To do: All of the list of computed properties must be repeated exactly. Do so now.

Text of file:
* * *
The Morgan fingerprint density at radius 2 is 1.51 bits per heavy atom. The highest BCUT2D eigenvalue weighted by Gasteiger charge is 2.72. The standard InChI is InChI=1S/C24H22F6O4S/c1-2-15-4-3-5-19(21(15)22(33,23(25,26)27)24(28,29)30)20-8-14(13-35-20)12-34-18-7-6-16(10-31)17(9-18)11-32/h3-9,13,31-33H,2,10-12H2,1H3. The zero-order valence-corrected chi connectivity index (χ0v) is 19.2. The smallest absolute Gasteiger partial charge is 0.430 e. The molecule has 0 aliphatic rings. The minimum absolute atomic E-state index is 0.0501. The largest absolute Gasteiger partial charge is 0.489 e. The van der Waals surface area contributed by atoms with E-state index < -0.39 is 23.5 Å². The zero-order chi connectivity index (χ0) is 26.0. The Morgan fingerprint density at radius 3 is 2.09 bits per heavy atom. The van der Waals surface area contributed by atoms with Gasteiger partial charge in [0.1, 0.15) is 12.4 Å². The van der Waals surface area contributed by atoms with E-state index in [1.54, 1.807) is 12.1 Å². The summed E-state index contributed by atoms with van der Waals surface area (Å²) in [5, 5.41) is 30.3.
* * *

The Morgan fingerprint density at radius 2 is 1.51 bits per heavy atom. The highest BCUT2D eigenvalue weighted by Gasteiger charge is 2.72. The standard InChI is InChI=1S/C24H22F6O4S/c1-2-15-4-3-5-19(21(15)22(33,23(25,26)27)24(28,29)30)20-8-14(13-35-20)12-34-18-7-6-16(10-31)17(9-18)11-32/h3-9,13,31-33H,2,10-12H2,1H3. The zero-order valence-corrected chi connectivity index (χ0v) is 19.2. The smallest absolute Gasteiger partial charge is 0.430 e. The molecule has 0 aliphatic rings. The minimum absolute atomic E-state index is 0.0501. The largest absolute Gasteiger partial charge is 0.489 e. The van der Waals surface area contributed by atoms with E-state index < -0.39 is 23.5 Å². The zero-order chi connectivity index (χ0) is 26.0. The Morgan fingerprint density at radius 3 is 2.09 bits per heavy atom. The van der Waals surface area contributed by atoms with Gasteiger partial charge in [0.1, 0.15) is 12.4 Å². The van der Waals surface area contributed by atoms with E-state index in [1.54, 1.807) is 12.1 Å². The summed E-state index contributed by atoms with van der Waals surface area (Å²) in [5, 5.41) is 30.3.